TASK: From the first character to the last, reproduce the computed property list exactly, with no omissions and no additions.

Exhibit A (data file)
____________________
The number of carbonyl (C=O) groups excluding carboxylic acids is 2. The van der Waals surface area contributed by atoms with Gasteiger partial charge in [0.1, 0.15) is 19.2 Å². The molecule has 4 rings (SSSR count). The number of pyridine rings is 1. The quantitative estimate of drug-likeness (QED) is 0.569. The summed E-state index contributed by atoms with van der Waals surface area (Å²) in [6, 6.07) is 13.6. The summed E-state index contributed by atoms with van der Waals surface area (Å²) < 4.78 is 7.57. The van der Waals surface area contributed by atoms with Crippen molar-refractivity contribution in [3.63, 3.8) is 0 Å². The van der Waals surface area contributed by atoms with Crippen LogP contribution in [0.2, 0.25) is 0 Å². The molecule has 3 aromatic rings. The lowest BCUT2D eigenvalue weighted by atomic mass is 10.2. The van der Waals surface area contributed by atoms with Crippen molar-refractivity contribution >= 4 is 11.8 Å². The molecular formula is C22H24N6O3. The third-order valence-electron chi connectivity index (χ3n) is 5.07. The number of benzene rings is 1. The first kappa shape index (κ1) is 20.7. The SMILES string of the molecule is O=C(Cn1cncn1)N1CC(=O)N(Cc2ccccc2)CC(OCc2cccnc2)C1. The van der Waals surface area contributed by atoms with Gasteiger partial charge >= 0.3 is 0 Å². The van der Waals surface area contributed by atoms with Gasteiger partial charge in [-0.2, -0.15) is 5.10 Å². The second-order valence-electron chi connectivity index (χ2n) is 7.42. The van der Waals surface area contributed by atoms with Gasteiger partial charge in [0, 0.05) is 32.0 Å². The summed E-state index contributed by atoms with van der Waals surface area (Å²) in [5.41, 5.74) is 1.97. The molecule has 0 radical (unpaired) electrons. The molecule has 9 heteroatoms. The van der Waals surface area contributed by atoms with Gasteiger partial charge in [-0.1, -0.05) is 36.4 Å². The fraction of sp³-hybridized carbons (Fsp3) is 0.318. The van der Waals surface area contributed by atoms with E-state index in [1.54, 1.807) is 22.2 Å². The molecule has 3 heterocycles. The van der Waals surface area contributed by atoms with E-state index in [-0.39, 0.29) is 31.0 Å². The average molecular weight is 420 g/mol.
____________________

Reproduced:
The number of carbonyl (C=O) groups excluding carboxylic acids is 2. The van der Waals surface area contributed by atoms with Gasteiger partial charge in [0.1, 0.15) is 19.2 Å². The molecule has 4 rings (SSSR count). The number of pyridine rings is 1. The quantitative estimate of drug-likeness (QED) is 0.569. The summed E-state index contributed by atoms with van der Waals surface area (Å²) in [6, 6.07) is 13.6. The summed E-state index contributed by atoms with van der Waals surface area (Å²) < 4.78 is 7.57. The van der Waals surface area contributed by atoms with Crippen molar-refractivity contribution in [3.63, 3.8) is 0 Å². The van der Waals surface area contributed by atoms with Crippen LogP contribution in [0.2, 0.25) is 0 Å². The molecule has 3 aromatic rings. The lowest BCUT2D eigenvalue weighted by atomic mass is 10.2. The van der Waals surface area contributed by atoms with Crippen molar-refractivity contribution >= 4 is 11.8 Å². The molecular formula is C22H24N6O3. The third-order valence-electron chi connectivity index (χ3n) is 5.07. The number of benzene rings is 1. The first kappa shape index (κ1) is 20.7. The SMILES string of the molecule is O=C(Cn1cncn1)N1CC(=O)N(Cc2ccccc2)CC(OCc2cccnc2)C1. The van der Waals surface area contributed by atoms with Gasteiger partial charge >= 0.3 is 0 Å². The van der Waals surface area contributed by atoms with Gasteiger partial charge in [-0.2, -0.15) is 5.10 Å². The second-order valence-electron chi connectivity index (χ2n) is 7.42. The van der Waals surface area contributed by atoms with Gasteiger partial charge in [0, 0.05) is 32.0 Å². The summed E-state index contributed by atoms with van der Waals surface area (Å²) in [5.41, 5.74) is 1.97. The molecule has 0 radical (unpaired) electrons. The molecule has 9 heteroatoms. The van der Waals surface area contributed by atoms with Gasteiger partial charge in [-0.1, -0.05) is 36.4 Å². The fraction of sp³-hybridized carbons (Fsp3) is 0.318. The van der Waals surface area contributed by atoms with E-state index in [1.54, 1.807) is 22.2 Å². The molecule has 3 heterocycles. The van der Waals surface area contributed by atoms with E-state index in [-0.39, 0.29) is 31.0 Å². The average molecular weight is 420 g/mol.